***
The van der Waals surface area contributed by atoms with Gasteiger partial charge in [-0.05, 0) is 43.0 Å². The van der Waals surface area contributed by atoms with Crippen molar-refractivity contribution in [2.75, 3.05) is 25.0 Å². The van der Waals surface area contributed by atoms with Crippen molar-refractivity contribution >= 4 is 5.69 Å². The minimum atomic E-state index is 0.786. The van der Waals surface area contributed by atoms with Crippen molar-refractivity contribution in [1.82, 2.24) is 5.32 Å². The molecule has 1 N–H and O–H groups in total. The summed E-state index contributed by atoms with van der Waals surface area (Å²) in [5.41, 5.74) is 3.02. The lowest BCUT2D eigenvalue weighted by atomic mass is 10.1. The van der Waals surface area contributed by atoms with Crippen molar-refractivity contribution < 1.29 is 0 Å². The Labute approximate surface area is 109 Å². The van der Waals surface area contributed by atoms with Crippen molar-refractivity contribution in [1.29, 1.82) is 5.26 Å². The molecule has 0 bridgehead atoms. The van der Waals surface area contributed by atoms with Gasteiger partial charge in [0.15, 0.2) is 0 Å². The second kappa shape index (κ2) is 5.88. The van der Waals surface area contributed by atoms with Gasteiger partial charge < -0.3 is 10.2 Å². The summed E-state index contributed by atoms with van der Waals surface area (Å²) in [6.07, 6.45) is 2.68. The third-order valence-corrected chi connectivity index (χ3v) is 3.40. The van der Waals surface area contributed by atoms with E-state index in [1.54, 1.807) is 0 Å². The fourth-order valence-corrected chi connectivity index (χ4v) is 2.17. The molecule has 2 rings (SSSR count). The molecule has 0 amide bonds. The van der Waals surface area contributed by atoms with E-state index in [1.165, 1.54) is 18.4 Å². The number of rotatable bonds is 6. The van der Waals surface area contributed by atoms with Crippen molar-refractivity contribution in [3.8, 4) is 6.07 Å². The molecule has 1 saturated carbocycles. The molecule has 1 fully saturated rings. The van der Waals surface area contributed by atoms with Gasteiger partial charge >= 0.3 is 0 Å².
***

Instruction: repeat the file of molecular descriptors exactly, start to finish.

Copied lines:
The van der Waals surface area contributed by atoms with Gasteiger partial charge in [-0.05, 0) is 43.0 Å². The van der Waals surface area contributed by atoms with Crippen molar-refractivity contribution in [2.75, 3.05) is 25.0 Å². The van der Waals surface area contributed by atoms with Crippen molar-refractivity contribution >= 4 is 5.69 Å². The minimum atomic E-state index is 0.786. The van der Waals surface area contributed by atoms with Crippen molar-refractivity contribution in [1.82, 2.24) is 5.32 Å². The molecule has 1 N–H and O–H groups in total. The summed E-state index contributed by atoms with van der Waals surface area (Å²) in [5.41, 5.74) is 3.02. The lowest BCUT2D eigenvalue weighted by atomic mass is 10.1. The van der Waals surface area contributed by atoms with Crippen molar-refractivity contribution < 1.29 is 0 Å². The Labute approximate surface area is 109 Å². The van der Waals surface area contributed by atoms with Crippen molar-refractivity contribution in [1.29, 1.82) is 5.26 Å². The molecule has 0 bridgehead atoms. The van der Waals surface area contributed by atoms with Gasteiger partial charge in [0.15, 0.2) is 0 Å². The second kappa shape index (κ2) is 5.88. The van der Waals surface area contributed by atoms with Gasteiger partial charge < -0.3 is 10.2 Å². The summed E-state index contributed by atoms with van der Waals surface area (Å²) in [6.07, 6.45) is 2.68. The third-order valence-corrected chi connectivity index (χ3v) is 3.40. The van der Waals surface area contributed by atoms with E-state index in [1.54, 1.807) is 0 Å². The fourth-order valence-corrected chi connectivity index (χ4v) is 2.17. The molecule has 2 rings (SSSR count). The molecule has 0 amide bonds. The van der Waals surface area contributed by atoms with E-state index in [1.165, 1.54) is 18.4 Å². The number of rotatable bonds is 6. The van der Waals surface area contributed by atoms with Crippen molar-refractivity contribution in [3.8, 4) is 6.07 Å². The molecule has 1 saturated carbocycles. The molecule has 1 fully saturated rings. The van der Waals surface area contributed by atoms with Gasteiger partial charge >= 0.3 is 0 Å².